The economics of immigration reform vs. self-deportation

Felicia Persaud | 10/4/2012, 2:50 p.m.
The Oktoberfest of presidential debates is here, and undoubtedly the hot-button issue of immigration reform...
Letter No. 30: Immigration reform now!

Over the first three years, higher personal income would generate increased consumer spending--enough to support 750,000-900,000 jobs in the United States--as well as increased tax revenues of $4.5 billion to $5.4 billion.

The benefits of additional growth in GDP would be spread broadly throughout the U.S. economy, but immigrant-heavy sectors such as textiles, electronic equipment and construction would see particularly large increases.

The 2009 Cato Institute report also found that "the positive impact for U.S. households of legalization ... would be 1.27 percent of GDP or $180 billion" in 2019.

Further, several past studies have found that immigrants who received legal status under the 1986 Immigration Reform and Control Act went on to acquire more education, earn higher wages, move out of poverty and buy homes.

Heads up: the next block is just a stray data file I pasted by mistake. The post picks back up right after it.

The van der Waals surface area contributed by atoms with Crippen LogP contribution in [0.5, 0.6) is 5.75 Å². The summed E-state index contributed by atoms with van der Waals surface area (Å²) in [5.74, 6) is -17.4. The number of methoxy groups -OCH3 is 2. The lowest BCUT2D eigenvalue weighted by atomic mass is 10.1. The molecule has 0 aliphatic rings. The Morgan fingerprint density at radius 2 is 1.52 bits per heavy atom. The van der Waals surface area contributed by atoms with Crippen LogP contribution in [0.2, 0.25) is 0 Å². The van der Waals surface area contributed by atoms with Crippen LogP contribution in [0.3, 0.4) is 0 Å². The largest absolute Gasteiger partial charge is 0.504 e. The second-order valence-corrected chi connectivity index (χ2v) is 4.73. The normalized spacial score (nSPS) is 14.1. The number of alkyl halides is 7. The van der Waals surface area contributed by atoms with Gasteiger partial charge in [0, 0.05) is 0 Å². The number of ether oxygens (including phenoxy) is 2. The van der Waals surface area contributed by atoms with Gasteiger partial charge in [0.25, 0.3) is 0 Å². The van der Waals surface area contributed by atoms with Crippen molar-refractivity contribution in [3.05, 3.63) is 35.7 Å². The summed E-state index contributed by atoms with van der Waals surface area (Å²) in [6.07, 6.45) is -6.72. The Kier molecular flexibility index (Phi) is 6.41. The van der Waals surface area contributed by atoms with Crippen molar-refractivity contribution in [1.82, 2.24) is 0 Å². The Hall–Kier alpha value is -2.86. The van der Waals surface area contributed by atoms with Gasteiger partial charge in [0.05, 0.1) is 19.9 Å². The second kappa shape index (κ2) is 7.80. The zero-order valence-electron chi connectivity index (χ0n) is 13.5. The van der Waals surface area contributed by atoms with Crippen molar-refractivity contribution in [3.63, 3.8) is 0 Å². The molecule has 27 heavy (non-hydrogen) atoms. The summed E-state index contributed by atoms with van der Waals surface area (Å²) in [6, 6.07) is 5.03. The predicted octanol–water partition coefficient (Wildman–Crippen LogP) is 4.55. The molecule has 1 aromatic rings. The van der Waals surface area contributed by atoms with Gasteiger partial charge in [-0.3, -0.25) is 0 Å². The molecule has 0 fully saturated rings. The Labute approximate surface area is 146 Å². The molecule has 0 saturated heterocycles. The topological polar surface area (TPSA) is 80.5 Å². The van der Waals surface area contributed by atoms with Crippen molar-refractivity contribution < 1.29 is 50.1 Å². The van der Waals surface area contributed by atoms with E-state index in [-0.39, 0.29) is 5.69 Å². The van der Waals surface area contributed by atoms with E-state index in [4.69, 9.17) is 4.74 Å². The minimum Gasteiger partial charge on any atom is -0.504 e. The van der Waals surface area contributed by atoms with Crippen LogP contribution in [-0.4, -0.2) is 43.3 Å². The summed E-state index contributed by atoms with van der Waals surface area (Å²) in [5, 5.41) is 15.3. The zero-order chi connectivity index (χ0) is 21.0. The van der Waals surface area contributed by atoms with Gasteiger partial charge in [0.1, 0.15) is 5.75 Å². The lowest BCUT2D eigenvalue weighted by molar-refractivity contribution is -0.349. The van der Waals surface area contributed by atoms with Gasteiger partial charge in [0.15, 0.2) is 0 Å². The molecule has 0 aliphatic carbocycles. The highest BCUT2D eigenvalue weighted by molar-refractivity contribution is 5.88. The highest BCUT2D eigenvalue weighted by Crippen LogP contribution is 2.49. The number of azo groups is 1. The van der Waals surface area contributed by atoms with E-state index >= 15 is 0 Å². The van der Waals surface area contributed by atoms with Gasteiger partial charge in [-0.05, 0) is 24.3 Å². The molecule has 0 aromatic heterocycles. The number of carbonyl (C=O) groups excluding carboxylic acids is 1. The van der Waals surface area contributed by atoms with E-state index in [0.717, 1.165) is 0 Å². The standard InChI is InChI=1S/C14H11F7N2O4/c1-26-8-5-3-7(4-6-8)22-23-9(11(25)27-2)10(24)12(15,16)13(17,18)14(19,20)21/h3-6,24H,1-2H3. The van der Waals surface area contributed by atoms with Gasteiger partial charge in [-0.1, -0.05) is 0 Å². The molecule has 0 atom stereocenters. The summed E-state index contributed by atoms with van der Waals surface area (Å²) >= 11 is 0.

A 2009 study by Rob Paral & Associates for the Immigration Policy Center found that "IRCA immigrants age 25-34 years in 1990 experienced an increase of 41 percentage points in home ownership rates by 2006."

Legal status allows workers to move into better-paying occupations. For instance, a survey of Mexican men legalized under IRCA found that 38.8 percent had moved up into higher-paying occupations by 1992.

The facts are clear. You be the judge!

The writer is founder of NewsAmericasNow, CaribPR Wire and Hard Beat Communications.